Moortown Baptist Church, 204 King Lane, Leeds LS17 6AA. Map Tel: (0113) 2693750 A member of the YBA. A registered charity No 1128960. Terms of use

The beginning of full-time youth work, and an evaluation team puts MBC “under the microscope” Part 5 of A Short History of MBC

1 March 2012

For MBC, 1980 and the decade that followed was a time of both consolidation and change. As the church celebrated its twenty-fifth anniversary, many national and international concerns occupied the thoughts of its members, whilst in-house some still familiar areas of disagreement such as music and worship (in those days largely an organ and choir versus guitar debate) or whether sitting in the round was a suitable solution to overcrowding regularly caused steam to rise.

Almost immediately new minister Michael Caddick, armed with the findings of MBC’s Interest and Skills Survey, set about encouraging members to use and develop the many spiritual and practical gifts they had declared.  At the same time, realising what a huge job Michael and the Deacons had taken on, some in the church began to question whether both biblically and practically a ‘one man ministry’ was the most effective model for a church with over 350 members.

History records that whilst this was something that was taken very seriously. With regard to the question of breaking away from one man ministry the church decided that “change could only be introduced slowly.”

However, the first step on this journey did take place in April 1981 when the church appointed John Wilson – a young member who had recently completed a theology degree at Oxford – as Lay Assistant. John was to be concerned with: young people; preparation of worship; evangelism; visiting; occasional preaching and MBC’s outreach to Swarcliffe.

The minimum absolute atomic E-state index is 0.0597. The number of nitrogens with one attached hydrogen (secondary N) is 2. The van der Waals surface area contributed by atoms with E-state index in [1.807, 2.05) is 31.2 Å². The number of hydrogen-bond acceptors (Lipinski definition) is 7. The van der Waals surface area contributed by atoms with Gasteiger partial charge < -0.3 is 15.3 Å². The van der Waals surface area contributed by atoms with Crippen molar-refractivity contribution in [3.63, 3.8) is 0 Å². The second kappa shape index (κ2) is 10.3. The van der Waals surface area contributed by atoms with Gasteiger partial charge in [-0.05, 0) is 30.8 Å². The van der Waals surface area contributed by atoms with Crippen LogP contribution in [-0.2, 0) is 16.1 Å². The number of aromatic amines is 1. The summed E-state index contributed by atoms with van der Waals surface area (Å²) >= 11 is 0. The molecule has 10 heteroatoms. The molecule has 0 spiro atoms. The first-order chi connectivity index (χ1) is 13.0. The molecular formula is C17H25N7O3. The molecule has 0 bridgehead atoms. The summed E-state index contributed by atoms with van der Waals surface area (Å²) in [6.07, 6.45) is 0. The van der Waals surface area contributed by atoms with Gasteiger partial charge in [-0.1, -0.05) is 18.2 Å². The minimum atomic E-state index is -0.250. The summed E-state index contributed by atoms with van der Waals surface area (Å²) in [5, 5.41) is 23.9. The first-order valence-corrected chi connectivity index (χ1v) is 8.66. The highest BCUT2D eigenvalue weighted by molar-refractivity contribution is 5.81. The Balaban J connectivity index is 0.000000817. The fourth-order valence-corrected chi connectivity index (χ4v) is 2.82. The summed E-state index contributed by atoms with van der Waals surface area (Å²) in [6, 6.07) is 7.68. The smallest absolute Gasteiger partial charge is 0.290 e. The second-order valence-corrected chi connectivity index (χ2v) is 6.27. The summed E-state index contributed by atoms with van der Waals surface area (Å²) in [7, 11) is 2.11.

John Wilson and his young family. John now pastors a church in France

John was to stay with MBC for the next two years before accepting a call to Ministry from Falmouth Baptist Church.

Following John’s departure and with the church still hesitant about employing ‘staff’, June Flowers accepted an invitation to be MBC’s unpaid Pastoral Worker, working two days a week for an initial period of three years.

As we have already mentioned throughout the 80’s – a time of great social change and political division – here at Moortown social and political issues were never far from the surface.  In March ’81 for instance an Unemployment Group was formed, in 1985 the church responded rapidly and generously to the Ethiopian Famine Appeal, in the same year a team began making regular pastoral visits to Eastmoor Secure Unit and in February ’86 one of MBC’s most effective and enduring outreach projects was born… a furniture store.

Enraged by the government’s axing of capital grants for such things as basic furniture and domestic appliances, Hilary Wilmer and a team of volunteers began collecting unwanted household furniture and passing it on to people in need.

A very early flyer from the Leeds and Moortown Furniture Store

More than a quarter of a century later that simple idea is the Leeds and Moortown Furniture Store: a registered charity that each year not only provides hundreds of needy people with thousands of items of good quality used furniture, but which through the provision of high quality training also nurtures scores of unemployed job-seekers as they strive to enter the world of work.

Looking back  to the autumn of 1985, with youth work continuing to be the most successful area of growth, it comes as no surprise that in order to build on the excellent work already done by John Wilson the church’s first appointment should be a full-time Youth Worker.